After years of gradually securing its official gold reserves (unwinding leases) the central bank of Austria claims to have completed the audits of its 224 tonnes of gold stored at the BOE. However, it refuses to publish the audit reports and the gold bar list. What could possibly be so sensitive to hide from public eyes?
After the Germans had activated a program to repatriate 150 tonnes of their official gold reserves in 2012, which was revised in 2013 to have 50 % of their gold on German soil by 2020, and the Dutch repatriated 123 tonnes in 2014, the Austrians have likely been inspired by these initiatives – if European official gold policy is not adroitly aligned among national central banks behind the scenes. In 2015 the Austrian central bank, the Oesterreichische Nationalbank (OeNB), revealed it would repatriate a significant share of its yellow metal from the UK, where they were storing 80 % (224 tonnes) of their total reserves (280 tonnes) at the Bank Of England (BOE). The Austrians decided to eventually have 50 % of their gold on own soil by 2020 – just like the Germans.
Have a look below at the repatriation schedule of the OeNB for the period from 2015 until 2020. We can wonder why the gold is scheduled to be transported over the course of five years instead of a few months. My guess is this is caused by some kind of friction between the BOE and its foreign central bank clients, in this case the OeNB.
But we know that the OeNB didn’t start to get nervous about the safety of their gold in 2012 or 2015. This started right after Lehman Brothers fell in 2008, as documents show the OeNB slowly started to secure its bullion by unwinding gold loans to commercial banks in 2009. Though, the OeNB publicly disclosed these details after the facts in 2015.
Have a look at the overview below. OeNB gold loans to commercial banks have been brought down from 116 tonnes in 2009 to 24 tonnes in 2013.
I (we) first learned the Austrians were worried about the safety of their gold in the UK through an article from Goldreporter.de from May 2014. The article noted:
Austria is planning to send auditors to the Bank of England in order to verify the existence of Austria’s gold reserves stored in British vaults.
The Austrian accountability office will sent a delegation to London in order to check on Austria’s gold reserves stored in vaults at the Bank of England. … The measure is seen as a consequence of growing public pressure. There is a rising disbelief among Austrians about the existence of the gold.
“I acknowledge the request. Any grocery store is obliged to do an inventory once a year. It is the only way of getting rid of these unreasonable allegations”, Ewald Nowotny, Governor of the National Bank of Austria tells Trend.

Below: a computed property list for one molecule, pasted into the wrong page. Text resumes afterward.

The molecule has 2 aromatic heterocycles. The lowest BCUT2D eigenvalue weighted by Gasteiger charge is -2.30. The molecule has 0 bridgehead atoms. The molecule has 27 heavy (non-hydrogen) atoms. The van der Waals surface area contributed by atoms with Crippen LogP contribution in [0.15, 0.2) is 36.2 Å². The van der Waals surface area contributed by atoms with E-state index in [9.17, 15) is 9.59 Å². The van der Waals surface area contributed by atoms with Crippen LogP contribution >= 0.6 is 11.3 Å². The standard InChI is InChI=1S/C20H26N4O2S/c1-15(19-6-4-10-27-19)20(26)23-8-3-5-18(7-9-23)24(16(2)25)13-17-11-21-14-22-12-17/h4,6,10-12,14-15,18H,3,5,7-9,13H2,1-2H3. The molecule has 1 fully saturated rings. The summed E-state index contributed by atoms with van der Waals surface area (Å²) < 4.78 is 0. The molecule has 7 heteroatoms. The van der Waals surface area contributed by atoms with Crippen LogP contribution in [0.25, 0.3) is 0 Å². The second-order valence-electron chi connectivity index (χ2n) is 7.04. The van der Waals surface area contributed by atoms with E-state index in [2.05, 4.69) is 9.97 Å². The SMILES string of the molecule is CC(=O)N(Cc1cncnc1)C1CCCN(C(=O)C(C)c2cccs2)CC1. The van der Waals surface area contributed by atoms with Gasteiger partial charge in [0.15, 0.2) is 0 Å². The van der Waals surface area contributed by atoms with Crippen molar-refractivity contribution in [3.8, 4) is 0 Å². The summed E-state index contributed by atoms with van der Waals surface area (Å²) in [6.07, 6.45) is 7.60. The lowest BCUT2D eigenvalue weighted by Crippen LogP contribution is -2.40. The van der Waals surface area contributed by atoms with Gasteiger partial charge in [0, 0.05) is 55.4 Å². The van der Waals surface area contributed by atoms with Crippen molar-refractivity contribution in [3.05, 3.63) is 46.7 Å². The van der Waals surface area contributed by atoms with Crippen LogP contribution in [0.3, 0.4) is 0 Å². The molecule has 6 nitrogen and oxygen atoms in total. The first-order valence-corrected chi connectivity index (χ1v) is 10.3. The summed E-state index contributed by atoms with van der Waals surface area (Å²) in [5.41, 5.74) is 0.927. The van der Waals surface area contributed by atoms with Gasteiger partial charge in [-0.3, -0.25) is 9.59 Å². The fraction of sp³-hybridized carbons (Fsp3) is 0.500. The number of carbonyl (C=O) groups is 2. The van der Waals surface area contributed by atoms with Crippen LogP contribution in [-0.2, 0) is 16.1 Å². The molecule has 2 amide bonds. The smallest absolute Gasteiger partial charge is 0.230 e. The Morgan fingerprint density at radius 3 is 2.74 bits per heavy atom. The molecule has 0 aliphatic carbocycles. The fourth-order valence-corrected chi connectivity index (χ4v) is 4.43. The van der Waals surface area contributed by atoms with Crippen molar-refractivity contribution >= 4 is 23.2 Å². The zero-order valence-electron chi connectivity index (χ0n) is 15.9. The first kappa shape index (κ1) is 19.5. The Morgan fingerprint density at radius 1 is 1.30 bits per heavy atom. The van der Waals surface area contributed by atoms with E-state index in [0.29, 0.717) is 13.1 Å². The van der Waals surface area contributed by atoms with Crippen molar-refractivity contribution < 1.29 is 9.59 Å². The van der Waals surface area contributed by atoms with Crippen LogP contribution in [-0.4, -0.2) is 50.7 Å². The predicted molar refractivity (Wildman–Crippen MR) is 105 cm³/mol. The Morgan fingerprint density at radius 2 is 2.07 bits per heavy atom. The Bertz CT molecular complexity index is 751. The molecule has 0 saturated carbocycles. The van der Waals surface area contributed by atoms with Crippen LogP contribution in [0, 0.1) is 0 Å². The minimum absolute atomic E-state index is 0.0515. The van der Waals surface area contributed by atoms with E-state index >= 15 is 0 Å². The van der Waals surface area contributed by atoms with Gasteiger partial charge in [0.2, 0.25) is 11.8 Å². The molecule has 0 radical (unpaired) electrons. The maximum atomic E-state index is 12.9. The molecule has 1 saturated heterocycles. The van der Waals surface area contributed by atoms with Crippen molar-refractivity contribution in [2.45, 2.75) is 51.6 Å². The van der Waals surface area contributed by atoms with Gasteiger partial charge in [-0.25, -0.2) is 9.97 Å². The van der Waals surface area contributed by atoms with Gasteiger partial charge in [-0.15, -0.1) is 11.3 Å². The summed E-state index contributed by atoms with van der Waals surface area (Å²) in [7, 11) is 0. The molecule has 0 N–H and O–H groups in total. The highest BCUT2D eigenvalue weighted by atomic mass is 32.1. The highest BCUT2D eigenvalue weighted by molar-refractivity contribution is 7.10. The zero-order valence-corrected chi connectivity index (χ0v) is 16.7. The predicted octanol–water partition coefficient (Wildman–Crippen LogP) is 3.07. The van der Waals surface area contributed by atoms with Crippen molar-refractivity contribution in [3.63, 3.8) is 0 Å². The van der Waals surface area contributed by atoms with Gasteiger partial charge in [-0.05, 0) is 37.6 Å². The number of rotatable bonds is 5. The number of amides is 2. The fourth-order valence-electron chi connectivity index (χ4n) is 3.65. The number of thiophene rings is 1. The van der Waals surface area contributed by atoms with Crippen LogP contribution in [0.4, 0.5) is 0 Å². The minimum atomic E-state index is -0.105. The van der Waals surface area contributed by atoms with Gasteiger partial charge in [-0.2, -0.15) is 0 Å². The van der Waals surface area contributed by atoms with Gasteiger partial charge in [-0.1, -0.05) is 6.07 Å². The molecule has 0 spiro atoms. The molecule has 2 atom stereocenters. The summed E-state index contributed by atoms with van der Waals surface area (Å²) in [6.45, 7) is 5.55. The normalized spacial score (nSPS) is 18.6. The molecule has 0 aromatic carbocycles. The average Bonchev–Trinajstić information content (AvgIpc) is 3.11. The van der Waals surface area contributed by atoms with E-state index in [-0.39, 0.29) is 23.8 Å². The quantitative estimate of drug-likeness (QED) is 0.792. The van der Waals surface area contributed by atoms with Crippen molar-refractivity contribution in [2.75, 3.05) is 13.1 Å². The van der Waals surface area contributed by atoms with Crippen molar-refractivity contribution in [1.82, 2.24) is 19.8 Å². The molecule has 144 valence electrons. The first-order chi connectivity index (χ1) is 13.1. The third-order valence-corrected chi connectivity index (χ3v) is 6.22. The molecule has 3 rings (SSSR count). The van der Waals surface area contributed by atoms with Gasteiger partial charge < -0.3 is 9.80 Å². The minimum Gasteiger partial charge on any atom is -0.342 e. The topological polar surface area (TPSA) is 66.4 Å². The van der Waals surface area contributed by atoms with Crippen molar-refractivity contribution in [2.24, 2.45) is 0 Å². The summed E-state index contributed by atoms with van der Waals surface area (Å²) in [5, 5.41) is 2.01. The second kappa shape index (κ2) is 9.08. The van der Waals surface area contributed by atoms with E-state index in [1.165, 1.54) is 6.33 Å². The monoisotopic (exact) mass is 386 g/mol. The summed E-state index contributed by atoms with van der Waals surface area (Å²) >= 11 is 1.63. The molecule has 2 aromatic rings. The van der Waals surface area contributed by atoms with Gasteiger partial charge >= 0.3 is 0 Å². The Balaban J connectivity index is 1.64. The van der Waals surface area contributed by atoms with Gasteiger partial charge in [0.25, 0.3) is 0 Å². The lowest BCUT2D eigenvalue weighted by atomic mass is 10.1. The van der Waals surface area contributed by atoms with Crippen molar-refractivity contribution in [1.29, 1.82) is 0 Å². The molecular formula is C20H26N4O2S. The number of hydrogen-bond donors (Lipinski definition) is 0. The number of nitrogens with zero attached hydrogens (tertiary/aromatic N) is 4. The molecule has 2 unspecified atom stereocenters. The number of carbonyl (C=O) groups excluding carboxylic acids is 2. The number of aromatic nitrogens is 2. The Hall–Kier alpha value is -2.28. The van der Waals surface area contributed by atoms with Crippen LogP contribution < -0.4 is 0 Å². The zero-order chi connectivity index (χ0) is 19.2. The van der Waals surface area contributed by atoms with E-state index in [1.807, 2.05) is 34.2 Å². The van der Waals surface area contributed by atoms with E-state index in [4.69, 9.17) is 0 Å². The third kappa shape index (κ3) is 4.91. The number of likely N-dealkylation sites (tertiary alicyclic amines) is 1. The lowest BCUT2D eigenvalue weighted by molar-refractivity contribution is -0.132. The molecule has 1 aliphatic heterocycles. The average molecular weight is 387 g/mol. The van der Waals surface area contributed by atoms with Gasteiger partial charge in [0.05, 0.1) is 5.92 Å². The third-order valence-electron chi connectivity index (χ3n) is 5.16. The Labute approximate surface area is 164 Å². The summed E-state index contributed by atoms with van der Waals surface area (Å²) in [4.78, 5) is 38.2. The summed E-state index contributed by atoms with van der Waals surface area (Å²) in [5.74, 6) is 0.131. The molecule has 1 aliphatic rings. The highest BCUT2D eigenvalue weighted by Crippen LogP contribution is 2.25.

Exactly. Any gold owner, and thus many central banks including the OeNB, is obliged to do an inventory once a year to be positive his gold is safe and sound. If central banks truly hold the amount of gold they claim, executing a proper audit and publish the documentation shouldn’t be a problem. Or would it?
Well, it could be a problem if a central bank is obstructed by its custodian to perform audits. In February 2015 we learned the OeNB had some problems with auditing their gold at the BOE. The Austrian Court of Audit (Der Rechnungshof) wrote in a report [brackets added by me]:
Late 2013, the OeNB stored roughly 82 % of its physical gold holdings [224 tonnes] at a depository in England [BOE] and therefore ran a high concentration risk. The current  depository concept lacked adequate measures to reduce this risk. Additionally, the gold depository contract with the depository in England contained deficiencies. With respect to the gold reserves stored abroad, internal auditing measures were lacking.
The OeNB had no appropriate concept to perform audits of its gold reserves. … The lack of audit measures represented a gap in the internal control procedures of the OeNB. The OeNB started in March 2014 with the development of an audit program, which included all the gold holdings of the OeNB.
So, although the OeNB was trying to audit their gold at the BOE since March 2014, the results haven’t been as desired, as “the gold depository contract with the depository in England contained deficiencies”, and, “with respect to the gold reserves stored abroad, internal auditing measures were lacking”. Noteworthy to mention is that the BOE sent a letter to its foreign central bank clients in June 2013, openly inviting them to come and audit their gold. Please read bellow the letter obtained by colleague gold blogger Bullion Barron: